A portfolio of individual bonds can provide constant, dependable income both now and in the future. Now that we’re in an environment of rising interest rates, it’s more important than ever to develop a bond portfolio with flexibility so investors can optimize their income stream.
An overarching strategy for bonds is to stagger their durations so you have periodic opportunities to re-assess investment options when each bond matures and the principal is repaid. The last thing you want is for all of your bonds to mature around the same time, because you may get stuck reinvesting your principal at lower interest rates. To prevent this, consider the following bond strategies.
When you “ladder” a portfolio of bonds, you purchase a variety of short-term, intermediate-term and long-term bonds. As each bond matures, you can evaluate your next move based on the current state of interest rates. When they’re low, you might want to reinvest in longer-term bonds, which generally provide the highest yields. When interest rates are high, you have more options available depending on what your portfolio needs, but it’s a good idea to continue diversifying maturities so you retain flexibility. Laddering is generally an appropriate strategy for an investor who can commit a significant amount of funds over a long-term timeline.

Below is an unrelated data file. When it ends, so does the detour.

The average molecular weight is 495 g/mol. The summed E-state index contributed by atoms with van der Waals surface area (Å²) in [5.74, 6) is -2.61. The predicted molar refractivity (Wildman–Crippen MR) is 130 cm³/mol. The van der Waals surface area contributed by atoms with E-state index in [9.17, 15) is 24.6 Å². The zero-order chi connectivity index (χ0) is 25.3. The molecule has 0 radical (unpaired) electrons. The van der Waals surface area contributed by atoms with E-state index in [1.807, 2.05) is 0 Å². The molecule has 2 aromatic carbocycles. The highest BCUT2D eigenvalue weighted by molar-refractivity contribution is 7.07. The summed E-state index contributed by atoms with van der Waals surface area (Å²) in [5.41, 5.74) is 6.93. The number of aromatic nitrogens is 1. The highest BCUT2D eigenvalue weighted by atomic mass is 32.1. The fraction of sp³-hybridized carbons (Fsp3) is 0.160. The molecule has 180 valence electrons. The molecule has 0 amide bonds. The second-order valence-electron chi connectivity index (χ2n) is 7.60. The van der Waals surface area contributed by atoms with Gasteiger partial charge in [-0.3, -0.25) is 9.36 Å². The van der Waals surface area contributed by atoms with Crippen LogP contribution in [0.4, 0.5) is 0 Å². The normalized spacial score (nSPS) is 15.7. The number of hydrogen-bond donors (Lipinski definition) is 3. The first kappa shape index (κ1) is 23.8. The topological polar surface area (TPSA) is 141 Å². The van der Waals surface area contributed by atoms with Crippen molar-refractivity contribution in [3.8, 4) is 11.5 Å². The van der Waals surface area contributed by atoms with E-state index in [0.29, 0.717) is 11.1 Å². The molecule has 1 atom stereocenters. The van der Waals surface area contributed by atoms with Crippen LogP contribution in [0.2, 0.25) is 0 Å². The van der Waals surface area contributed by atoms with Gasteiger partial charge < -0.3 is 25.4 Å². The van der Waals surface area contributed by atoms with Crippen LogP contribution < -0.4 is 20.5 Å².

For example, say you purchase a two-year, a four-year and a six-year bond at the same time. Two years later, interest rates have increased, so you reinvest the first bond for a six-year duration. Two years after that, you take the principal from the second bond and invest for an eight-year duration. Two years later, you re-invest the third bond for a 10-year duration. Thereafter, you re-evaluate the bonds as they come due and continue to pursue a laddered duration strategy. If you remain diversified, you should be able to reinvest principal every two to four years, which provides the opportunity to frequently re-evaluate your needs and the interest rate environment.
When you purchase a combination of short- and long-term bonds, but eschew intermediate-term bonds, you create a Barbell Strategy. Here too, you can re-evaluate the direction of interest rates at different time periods while at the same time taking advantage of the higher rates of longer-term bonds. The Barbell Strategy provides a degree of liquidity since the investor receives back a portion of his assets every few years when the short-term bonds mature. It’s a sound solution for people with long-term income needs who also want regular access to funds for short-term goals, such as paying for college or buying a new car.
The Bullet Strategy is appropriate for an investor who knows exactly when he needs his income, such as the year he plans to retire. In this scenario, he buys a series of bonds all scheduled to mature in that year. However, to achieve diversity and the flexibility to reinvest at potentially higher rates, this bond investor staggers when he purchases the bonds. First he purchases long-term bonds, then a few years later he purchases intermediate-term bonds, and then finally a little further down the road he buys short-term bonds. Each bond will mature in the same year, but the investor keeps a cash cushion on hand and waits for the optimal interest rate option to make subsequent purchases.